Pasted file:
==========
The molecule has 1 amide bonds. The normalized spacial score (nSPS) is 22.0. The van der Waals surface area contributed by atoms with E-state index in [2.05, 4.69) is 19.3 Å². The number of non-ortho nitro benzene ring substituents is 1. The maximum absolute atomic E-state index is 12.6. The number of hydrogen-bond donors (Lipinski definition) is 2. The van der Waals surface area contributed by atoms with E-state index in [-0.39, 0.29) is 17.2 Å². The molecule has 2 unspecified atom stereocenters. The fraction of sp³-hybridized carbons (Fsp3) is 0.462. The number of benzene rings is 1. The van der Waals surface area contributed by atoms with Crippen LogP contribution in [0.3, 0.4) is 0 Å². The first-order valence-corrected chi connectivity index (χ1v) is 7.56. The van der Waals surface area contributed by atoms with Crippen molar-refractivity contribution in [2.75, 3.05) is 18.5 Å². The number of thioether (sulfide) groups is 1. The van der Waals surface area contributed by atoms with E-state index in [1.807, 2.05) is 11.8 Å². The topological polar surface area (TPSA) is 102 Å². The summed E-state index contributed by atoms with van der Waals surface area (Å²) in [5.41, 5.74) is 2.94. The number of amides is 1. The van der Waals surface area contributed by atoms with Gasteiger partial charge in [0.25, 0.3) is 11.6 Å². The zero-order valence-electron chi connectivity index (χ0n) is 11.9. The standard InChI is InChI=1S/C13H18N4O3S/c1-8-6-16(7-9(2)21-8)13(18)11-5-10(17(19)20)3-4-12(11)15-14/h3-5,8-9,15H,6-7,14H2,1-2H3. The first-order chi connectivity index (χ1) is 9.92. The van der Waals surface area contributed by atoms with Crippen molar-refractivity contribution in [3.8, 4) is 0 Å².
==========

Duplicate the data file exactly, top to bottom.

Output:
The molecule has 1 amide bonds. The normalized spacial score (nSPS) is 22.0. The van der Waals surface area contributed by atoms with E-state index in [2.05, 4.69) is 19.3 Å². The number of non-ortho nitro benzene ring substituents is 1. The maximum absolute atomic E-state index is 12.6. The number of hydrogen-bond donors (Lipinski definition) is 2. The van der Waals surface area contributed by atoms with E-state index in [-0.39, 0.29) is 17.2 Å². The molecule has 2 unspecified atom stereocenters. The fraction of sp³-hybridized carbons (Fsp3) is 0.462. The number of benzene rings is 1. The van der Waals surface area contributed by atoms with Crippen LogP contribution in [0.3, 0.4) is 0 Å². The first-order valence-corrected chi connectivity index (χ1v) is 7.56. The van der Waals surface area contributed by atoms with Crippen molar-refractivity contribution in [2.75, 3.05) is 18.5 Å². The number of thioether (sulfide) groups is 1. The van der Waals surface area contributed by atoms with E-state index in [1.807, 2.05) is 11.8 Å². The topological polar surface area (TPSA) is 102 Å². The summed E-state index contributed by atoms with van der Waals surface area (Å²) in [5.41, 5.74) is 2.94. The number of amides is 1. The van der Waals surface area contributed by atoms with Gasteiger partial charge in [0.25, 0.3) is 11.6 Å². The zero-order valence-electron chi connectivity index (χ0n) is 11.9. The standard InChI is InChI=1S/C13H18N4O3S/c1-8-6-16(7-9(2)21-8)13(18)11-5-10(17(19)20)3-4-12(11)15-14/h3-5,8-9,15H,6-7,14H2,1-2H3. The first-order chi connectivity index (χ1) is 9.92. The van der Waals surface area contributed by atoms with Crippen molar-refractivity contribution in [3.8, 4) is 0 Å².